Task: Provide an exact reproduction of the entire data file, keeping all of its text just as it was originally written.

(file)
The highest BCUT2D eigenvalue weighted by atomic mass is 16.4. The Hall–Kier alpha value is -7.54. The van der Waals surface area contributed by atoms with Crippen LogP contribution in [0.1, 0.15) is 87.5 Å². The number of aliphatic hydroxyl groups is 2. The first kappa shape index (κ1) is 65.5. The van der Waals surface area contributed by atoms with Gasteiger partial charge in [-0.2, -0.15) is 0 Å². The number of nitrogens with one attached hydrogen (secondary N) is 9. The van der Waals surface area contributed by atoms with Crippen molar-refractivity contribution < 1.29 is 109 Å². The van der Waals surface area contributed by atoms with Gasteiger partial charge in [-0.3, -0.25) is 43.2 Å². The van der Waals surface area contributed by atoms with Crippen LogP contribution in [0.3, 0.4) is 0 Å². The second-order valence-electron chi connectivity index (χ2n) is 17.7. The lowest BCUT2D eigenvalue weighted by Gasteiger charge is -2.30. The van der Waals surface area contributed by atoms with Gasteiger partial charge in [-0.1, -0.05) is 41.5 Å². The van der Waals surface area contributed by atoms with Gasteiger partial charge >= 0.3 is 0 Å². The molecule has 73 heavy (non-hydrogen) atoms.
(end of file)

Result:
The highest BCUT2D eigenvalue weighted by atomic mass is 16.4. The Hall–Kier alpha value is -7.54. The van der Waals surface area contributed by atoms with Crippen LogP contribution in [0.1, 0.15) is 87.5 Å². The number of aliphatic hydroxyl groups is 2. The first kappa shape index (κ1) is 65.5. The van der Waals surface area contributed by atoms with Gasteiger partial charge in [-0.2, -0.15) is 0 Å². The number of nitrogens with one attached hydrogen (secondary N) is 9. The van der Waals surface area contributed by atoms with Crippen molar-refractivity contribution < 1.29 is 109 Å². The van der Waals surface area contributed by atoms with Gasteiger partial charge in [-0.3, -0.25) is 43.2 Å². The van der Waals surface area contributed by atoms with Crippen LogP contribution in [0.3, 0.4) is 0 Å². The second-order valence-electron chi connectivity index (χ2n) is 17.7. The lowest BCUT2D eigenvalue weighted by Gasteiger charge is -2.30. The van der Waals surface area contributed by atoms with Gasteiger partial charge in [-0.1, -0.05) is 41.5 Å². The van der Waals surface area contributed by atoms with Gasteiger partial charge >= 0.3 is 0 Å². The molecule has 73 heavy (non-hydrogen) atoms.